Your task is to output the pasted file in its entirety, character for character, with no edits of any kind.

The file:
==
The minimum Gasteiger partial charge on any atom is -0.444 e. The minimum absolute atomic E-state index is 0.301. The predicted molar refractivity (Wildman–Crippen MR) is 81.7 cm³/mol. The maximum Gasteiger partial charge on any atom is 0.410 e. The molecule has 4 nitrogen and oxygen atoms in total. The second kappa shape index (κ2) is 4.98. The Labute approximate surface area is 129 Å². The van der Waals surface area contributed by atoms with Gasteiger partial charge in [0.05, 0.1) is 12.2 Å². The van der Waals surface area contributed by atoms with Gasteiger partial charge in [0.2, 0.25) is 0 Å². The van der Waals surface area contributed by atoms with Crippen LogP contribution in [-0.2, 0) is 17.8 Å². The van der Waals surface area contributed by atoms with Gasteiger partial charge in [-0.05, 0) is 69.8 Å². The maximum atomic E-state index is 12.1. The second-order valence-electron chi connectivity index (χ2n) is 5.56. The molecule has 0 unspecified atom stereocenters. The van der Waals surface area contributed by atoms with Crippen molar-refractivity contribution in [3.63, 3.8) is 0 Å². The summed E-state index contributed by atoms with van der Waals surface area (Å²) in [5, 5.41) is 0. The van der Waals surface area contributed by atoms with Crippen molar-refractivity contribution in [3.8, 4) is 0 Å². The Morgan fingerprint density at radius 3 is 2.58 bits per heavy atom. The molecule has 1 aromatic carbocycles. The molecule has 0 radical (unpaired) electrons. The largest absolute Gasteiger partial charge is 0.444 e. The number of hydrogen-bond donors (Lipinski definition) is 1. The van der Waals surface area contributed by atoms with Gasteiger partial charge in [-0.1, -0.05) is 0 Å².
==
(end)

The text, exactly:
The minimum Gasteiger partial charge on any atom is -0.444 e. The minimum absolute atomic E-state index is 0.301. The predicted molar refractivity (Wildman–Crippen MR) is 81.7 cm³/mol. The maximum Gasteiger partial charge on any atom is 0.410 e. The molecule has 4 nitrogen and oxygen atoms in total. The second kappa shape index (κ2) is 4.98. The Labute approximate surface area is 129 Å². The van der Waals surface area contributed by atoms with Gasteiger partial charge in [0.05, 0.1) is 12.2 Å². The van der Waals surface area contributed by atoms with Gasteiger partial charge in [0.2, 0.25) is 0 Å². The van der Waals surface area contributed by atoms with Crippen LogP contribution in [-0.2, 0) is 17.8 Å². The van der Waals surface area contributed by atoms with Gasteiger partial charge in [-0.05, 0) is 69.8 Å². The maximum atomic E-state index is 12.1. The second-order valence-electron chi connectivity index (χ2n) is 5.56. The molecule has 0 unspecified atom stereocenters. The van der Waals surface area contributed by atoms with Crippen molar-refractivity contribution in [3.63, 3.8) is 0 Å². The summed E-state index contributed by atoms with van der Waals surface area (Å²) in [5, 5.41) is 0. The van der Waals surface area contributed by atoms with Crippen molar-refractivity contribution in [3.8, 4) is 0 Å². The Morgan fingerprint density at radius 3 is 2.58 bits per heavy atom. The molecule has 1 aromatic carbocycles. The molecule has 0 radical (unpaired) electrons. The largest absolute Gasteiger partial charge is 0.444 e. The number of hydrogen-bond donors (Lipinski definition) is 1. The van der Waals surface area contributed by atoms with Gasteiger partial charge in [-0.1, -0.05) is 0 Å².